It is the uncertainty that destroys me.
The beep beep of the machines
counting heartbeats that bring
Air to lungs that will not receive,
Soft mourning, like sighs
The husband who thought he
would be first to go.
Like that dinner when,
Head sinking forward
the wheezing stopped.
But the beep beep of the machines
kept the heartbeat going
And so we kept going.
Marching on generations,
Ellis Island, Galveston Harbor,
Jumping off the boat to start
A bakery, seeds in the cake
So no one would know
the lemonade is from powder.
My uncle sent him off with a bottle
of the finest Czech beer.
Did he dream his granddaughter
would one day see the moon landing?
Could he picture us in his head,
his head so wise he told her to invest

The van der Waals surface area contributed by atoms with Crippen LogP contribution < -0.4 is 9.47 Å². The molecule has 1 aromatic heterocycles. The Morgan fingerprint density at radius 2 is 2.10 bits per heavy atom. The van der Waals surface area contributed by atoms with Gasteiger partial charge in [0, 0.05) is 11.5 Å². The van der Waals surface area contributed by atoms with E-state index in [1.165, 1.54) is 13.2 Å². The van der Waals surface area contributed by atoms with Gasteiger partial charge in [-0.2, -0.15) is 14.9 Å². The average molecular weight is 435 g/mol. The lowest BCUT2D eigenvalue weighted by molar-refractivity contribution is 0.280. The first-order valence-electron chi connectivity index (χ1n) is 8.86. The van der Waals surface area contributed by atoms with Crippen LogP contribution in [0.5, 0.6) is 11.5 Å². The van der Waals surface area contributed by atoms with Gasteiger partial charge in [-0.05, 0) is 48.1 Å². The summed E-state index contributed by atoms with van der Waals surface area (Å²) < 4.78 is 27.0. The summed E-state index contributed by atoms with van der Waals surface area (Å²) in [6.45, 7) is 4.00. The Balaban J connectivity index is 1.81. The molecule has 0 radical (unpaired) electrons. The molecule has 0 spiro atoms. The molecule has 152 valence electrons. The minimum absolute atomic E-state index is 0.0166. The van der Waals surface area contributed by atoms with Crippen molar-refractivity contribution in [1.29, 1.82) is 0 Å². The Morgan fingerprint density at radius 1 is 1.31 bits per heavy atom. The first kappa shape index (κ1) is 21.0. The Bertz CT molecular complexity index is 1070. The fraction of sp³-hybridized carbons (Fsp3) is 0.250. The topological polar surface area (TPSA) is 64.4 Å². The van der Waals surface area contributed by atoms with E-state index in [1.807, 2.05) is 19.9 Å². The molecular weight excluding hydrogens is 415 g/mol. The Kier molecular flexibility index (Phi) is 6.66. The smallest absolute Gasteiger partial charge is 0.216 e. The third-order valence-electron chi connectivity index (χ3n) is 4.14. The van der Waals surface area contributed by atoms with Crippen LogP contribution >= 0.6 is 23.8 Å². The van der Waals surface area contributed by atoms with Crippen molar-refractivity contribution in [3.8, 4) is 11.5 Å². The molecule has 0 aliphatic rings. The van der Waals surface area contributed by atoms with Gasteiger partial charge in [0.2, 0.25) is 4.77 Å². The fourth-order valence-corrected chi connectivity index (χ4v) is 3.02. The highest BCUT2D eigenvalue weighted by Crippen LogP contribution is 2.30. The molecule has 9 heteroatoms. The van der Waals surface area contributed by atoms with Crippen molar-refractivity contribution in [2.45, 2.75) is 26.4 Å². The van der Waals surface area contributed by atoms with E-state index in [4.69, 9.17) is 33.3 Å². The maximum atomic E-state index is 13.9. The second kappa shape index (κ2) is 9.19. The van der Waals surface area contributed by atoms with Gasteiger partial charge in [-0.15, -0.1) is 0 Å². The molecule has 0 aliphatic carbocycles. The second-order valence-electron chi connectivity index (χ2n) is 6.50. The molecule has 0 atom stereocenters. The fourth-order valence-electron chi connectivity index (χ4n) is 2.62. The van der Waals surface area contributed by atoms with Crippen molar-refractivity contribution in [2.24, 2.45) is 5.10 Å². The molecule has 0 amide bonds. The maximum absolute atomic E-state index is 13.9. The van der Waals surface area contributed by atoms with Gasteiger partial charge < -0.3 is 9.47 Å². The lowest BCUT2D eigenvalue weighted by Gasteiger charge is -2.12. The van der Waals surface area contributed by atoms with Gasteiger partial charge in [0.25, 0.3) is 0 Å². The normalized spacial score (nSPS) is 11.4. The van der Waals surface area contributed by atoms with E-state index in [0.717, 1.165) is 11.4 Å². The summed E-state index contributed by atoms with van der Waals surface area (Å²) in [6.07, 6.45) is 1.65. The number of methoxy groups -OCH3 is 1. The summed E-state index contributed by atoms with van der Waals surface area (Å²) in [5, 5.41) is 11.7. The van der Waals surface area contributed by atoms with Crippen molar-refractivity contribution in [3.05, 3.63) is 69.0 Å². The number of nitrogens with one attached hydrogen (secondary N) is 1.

in Sheetrock (alas, gone unheeded).
Did he see her driving up to Boston,
Leaving behind those conservative plains,
The dust and fire-ants for a land of
bright lights and sawdust and a Yankee boy?
A boy who stood her up and then married her,
Laughing in the New England summer,
And, arm in arm with daddy
Going down the stairs in her childhood home.
Does he see his son now?
Soft, shaking mourning
for a not-yet dead love.
What does she look like in that bed?
That woman who took him,
Little Bobby, and ran ran ran.
No more of that now,
Failing health dictates immobility and
Slavery, to the beep beep of the machines. And
a sacrifice: three feet of gut,
consumed first by virus then by scalpel.
Each year he loses her a little bit more,
A patch of skin here, a hip there.
And each year, she is more ever present,
So how is it now,
She is dying?